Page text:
What happens when prices rise so high that a chasm forms between bids and asks? The market grinds to a halt.
That's what happened in Vancouver housing in September, when according to the Real Estate Board of Vancouver (REBGV), residential property sales tumbled by 17.3% from August 2018, and a whopping 43.5% from one year ago. In fact, a total of only 1,595 transactions took place as both buyers and sellers continue to sit on their hands amid confusion whether the recent torrid price gains will continue or whether the housing bubble has burst.
Sales of detached properties in July was just 508, a decrease of 40.4% from the 852 recorded in September 2017, and the 812 apartments sold was a 44% drop compared to the 1,451 sales in September 2017.
And no, it's not seasonal: last month’s sales were a whopping 36.1% below the 10-year September sales average.
The reason for the collapse in transactions: the formerly all too willing buyers, mostly Chinese oligarchs who would use Vancouver real estate as their offshore Swiss bank account, have disappeared. Meanwhile sellers are dumping properties in the market in hopes of a quick flip.
“Fewer home sales are allowing listings to accumulate and prices to ease across the Metro Vancouver housing market,” Ashley Smith, REBGV president-elect said. "There’s more selection for home buyers to choose from today. Since spring, home listing totals have risen to levels we haven’t seen in our market in four years."
Sure enough, there were 5,279 detached, attached and apartment properties newly listed for sale on the Multiple Listing Service in Metro Vancouver in September 2018. This represents a 36% increase compared to August 2018 when 3,881 homes were listed. Separately, the total number of properties currently listed for sale in Metro Vancouver was 13,084, a 38.2% increase compared to September 2017 (9,466) and a 10.7% increase from just one month prior, when 11,824 properties were listed in August 2018.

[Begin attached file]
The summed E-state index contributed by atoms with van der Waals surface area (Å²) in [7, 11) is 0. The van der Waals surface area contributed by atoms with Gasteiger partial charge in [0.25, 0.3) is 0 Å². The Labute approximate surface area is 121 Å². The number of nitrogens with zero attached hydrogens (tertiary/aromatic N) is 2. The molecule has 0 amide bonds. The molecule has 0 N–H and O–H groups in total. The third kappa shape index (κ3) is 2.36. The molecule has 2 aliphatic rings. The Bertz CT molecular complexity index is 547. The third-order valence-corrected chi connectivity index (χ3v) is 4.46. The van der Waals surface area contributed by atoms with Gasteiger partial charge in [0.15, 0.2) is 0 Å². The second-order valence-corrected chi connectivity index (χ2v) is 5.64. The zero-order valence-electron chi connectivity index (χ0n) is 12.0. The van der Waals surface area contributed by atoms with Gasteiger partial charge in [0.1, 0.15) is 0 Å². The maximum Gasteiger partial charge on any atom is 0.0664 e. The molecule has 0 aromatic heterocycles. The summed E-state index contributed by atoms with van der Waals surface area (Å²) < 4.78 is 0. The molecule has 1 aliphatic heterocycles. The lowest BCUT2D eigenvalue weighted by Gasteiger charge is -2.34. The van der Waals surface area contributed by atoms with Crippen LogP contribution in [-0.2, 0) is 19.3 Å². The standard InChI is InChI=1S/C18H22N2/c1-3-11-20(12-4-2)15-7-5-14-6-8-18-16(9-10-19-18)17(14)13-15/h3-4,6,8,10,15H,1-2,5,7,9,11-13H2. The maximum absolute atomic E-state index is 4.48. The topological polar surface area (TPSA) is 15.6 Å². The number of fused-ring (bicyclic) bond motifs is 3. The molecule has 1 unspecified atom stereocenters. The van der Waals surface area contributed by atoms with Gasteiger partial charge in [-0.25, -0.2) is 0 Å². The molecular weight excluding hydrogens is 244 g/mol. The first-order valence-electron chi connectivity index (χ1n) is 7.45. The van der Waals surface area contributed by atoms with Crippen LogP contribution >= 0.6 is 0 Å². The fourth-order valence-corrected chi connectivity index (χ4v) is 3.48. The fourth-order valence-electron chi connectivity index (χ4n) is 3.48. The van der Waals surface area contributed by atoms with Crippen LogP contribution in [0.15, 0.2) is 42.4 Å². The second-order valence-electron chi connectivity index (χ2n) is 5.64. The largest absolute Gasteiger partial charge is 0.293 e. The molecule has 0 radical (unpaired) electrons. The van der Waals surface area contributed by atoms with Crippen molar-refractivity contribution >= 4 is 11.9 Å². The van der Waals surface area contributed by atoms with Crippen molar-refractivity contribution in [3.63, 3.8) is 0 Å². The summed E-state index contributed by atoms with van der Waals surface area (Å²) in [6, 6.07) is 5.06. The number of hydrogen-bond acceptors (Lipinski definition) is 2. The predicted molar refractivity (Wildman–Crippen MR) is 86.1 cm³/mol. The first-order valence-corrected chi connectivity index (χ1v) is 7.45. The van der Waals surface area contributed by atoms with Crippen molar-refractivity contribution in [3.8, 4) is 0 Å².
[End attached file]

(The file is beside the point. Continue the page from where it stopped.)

Curiously, despite the dramatic slowdown in the market, prices remained at nosebleed levels suggesting that sellers are still not in a rush to sell. The composite benchmark price of a home was just over C$1 million, a three per cent decrease over the past three months but up 2.2 per cent from September of 2017.
Detached homes sold for an average of C$1.541 million, down 4.5% from a year ago, and apartments averaged C$687,00, up 7.4% from July 2017. The overall composite benchmark price fell just 0.6% in July to C$1.09 million, which is still up 6.7% from a year earlier, up 3.1% over the last three months, and remains unreachable for most ordinary buyers.
The report signals buyers are still adjusting to tougher mortgage qualification rules the federal government introduced Jan. 1, and more worryingly, to the four increases in the Bank of Canada’s interest rate over the past year. Those rules were put in place after surging prices in both Toronto and the Pacific coast city led to warnings about excessive speculation.
“Metro Vancouver’s housing market has changed pace compared to the last few years. Our townhome and apartment markets are sitting in balanced market territory and our detached home market remains in a clear buyers’ market,” Smith said. “It’s important for both home buyers and sellers to work with their Realtor to understand what these trends means to them.”
Other levels of government have also cracked down. British Columbia’s provincial government imposed a tax on foreign buyers, and Vancouver is trying to deter property speculators with a levy on vacant homes.
So will prices catch up to the collapse in sales? According to the REBGV, for all property types, the sales-to-active listings ratio for September 2018 is 12.2%. By property type, the ratio is 7.8% for detached homes, 14% for townhomes, and 17.6% for condominiums.
Generally, analysts say that downward pressure on home prices occurs when the ratio dips below the 12% mark for a sustained period, while home prices often experience upward pressure when it surpasses 20% over several months.
In other words, with the surge in detached listings coupled with the lack of declining prices, all that Vancouver's real estate market needs is a spark that launches the selling deluge; however since the bulk of purchases were made "all cash", and in most cases sight unseen by Chinese oligarchs, it is unlikely that further monetary tightening will be the catalyst that finally pops one of the world's biggest housing bubbles.